Martha Jefferson Randolph, Daughter of Monticello: Her Life and Times
Univ of North Carolina Press, May 14, 2012 - Biography & Autobiography - 376 pages
As the oldest and favorite daughter of Thomas Jefferson, Martha "Patsy" Jefferson Randolph (1772-1836) was extremely well educated, traveled in the circles of presidents and aristocrats, and was known on two continents for her particular grace and sincerity. Yet, as mistress of a large household, she was not spared the tedium, frustration, and great sorrow that most women of her time faced. Though Patsy's name is familiar because of her famous father, Cynthia Kierner is the first historian to place Patsy at the center of her own story, taking readers into the largely ignored private spaces of the founding era. Randolph's life story reveals the privileges and limits of celebrity and shows that women were able to venture beyond their domestic roles in surprising ways.
Following her mother's death, Patsy lived in Paris with her father and later served as hostess at the President's House and at Monticello. Her marriage to Thomas Mann Randolph, a member of Congress and governor of Virginia, was often troubled. She and her eleven children lived mostly at Monticello, greeting famous guests and debating issues ranging from a woman's place to slavery, religion, and democracy. And later, after her family's financial ruin, Patsy became a fixture in Washington society during Andrew Jackson's presidency. In this extraordinary biography, Kierner offers a unique look at American history from the perspective of this intelligent, tactfully assertive woman.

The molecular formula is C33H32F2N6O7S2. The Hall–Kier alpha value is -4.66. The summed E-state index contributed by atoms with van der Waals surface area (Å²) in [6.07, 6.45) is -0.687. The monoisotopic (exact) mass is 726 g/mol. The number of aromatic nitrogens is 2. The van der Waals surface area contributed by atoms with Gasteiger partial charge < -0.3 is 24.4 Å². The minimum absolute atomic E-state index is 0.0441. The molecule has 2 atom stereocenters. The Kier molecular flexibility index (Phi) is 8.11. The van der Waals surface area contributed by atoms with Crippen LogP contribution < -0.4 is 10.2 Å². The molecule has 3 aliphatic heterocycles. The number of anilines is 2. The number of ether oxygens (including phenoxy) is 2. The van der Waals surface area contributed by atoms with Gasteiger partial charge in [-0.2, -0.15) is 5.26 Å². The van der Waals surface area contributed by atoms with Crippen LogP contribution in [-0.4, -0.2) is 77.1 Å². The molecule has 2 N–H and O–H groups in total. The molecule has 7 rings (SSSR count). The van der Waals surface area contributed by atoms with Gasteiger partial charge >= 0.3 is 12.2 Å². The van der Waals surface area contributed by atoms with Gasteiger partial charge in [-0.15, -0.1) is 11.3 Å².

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LibraryThing ReviewUser Review - LibrisAmor - LibraryThing
The book was very well written and I learned much more about her than I expected to. After reading this, I felt empathy for Martha Jefferson Randolph that her life to turn out the way it she thought ... Read full review
CHAPTER 1 Love and Death at Monticello
CHAPTER 2 The Education of Patsy Jefferson
CHAPTER 3 Wife Mother Plantation Mistress
CHAPTER 4 The Presidents Daughter
CHAPTER 5 Return to Monticello
CHAPTER 6 Decay and Dissolution
CHAPTER 7 Honorable Poverty
Other editions - View all
Abigail Adams Albemarle Albemarle County American Ann Cary Randolph Bankhead Boston Cary Randolph Morris Coolidge Correspondence Cornelia Randolph daughter Dolley Madison dolph domestic Edgehill Edgehill-Randolph Papers Elizabeth Trist Ellen enslaved Eppington Family Letters family’s father Gordon-Reed Hemingses of Monticello household husband James Madison Jane Jeff Jeff’s Jeffer Jefferson at Monticello John Wayles Eppes Joseph Coolidge July June Kierner Lewis lived Margaret Bayard Margaret Bayard Smith married Martha Jefferson Randolph MJR to Ann MJR to EWRC MJR to TJ Monticello mother Nancy Nicholas Trist Panthemont Paris Patsy Patsy’s Philadelphia plantation political Polly Poplar Forest president president’s Randolph to EWRC Retirement Series Richmond Sally Hemings Sept Septimia sister slaves Smith-Houston-Morris-Ogden Family Papers Thomas Jefferson Thomas Jefferson Randolph Thomas Mann Randolph TJ to MJR TJ to TMR TMR to TJ Tom’s Trist Papers Virginia visited Washington wife women wrote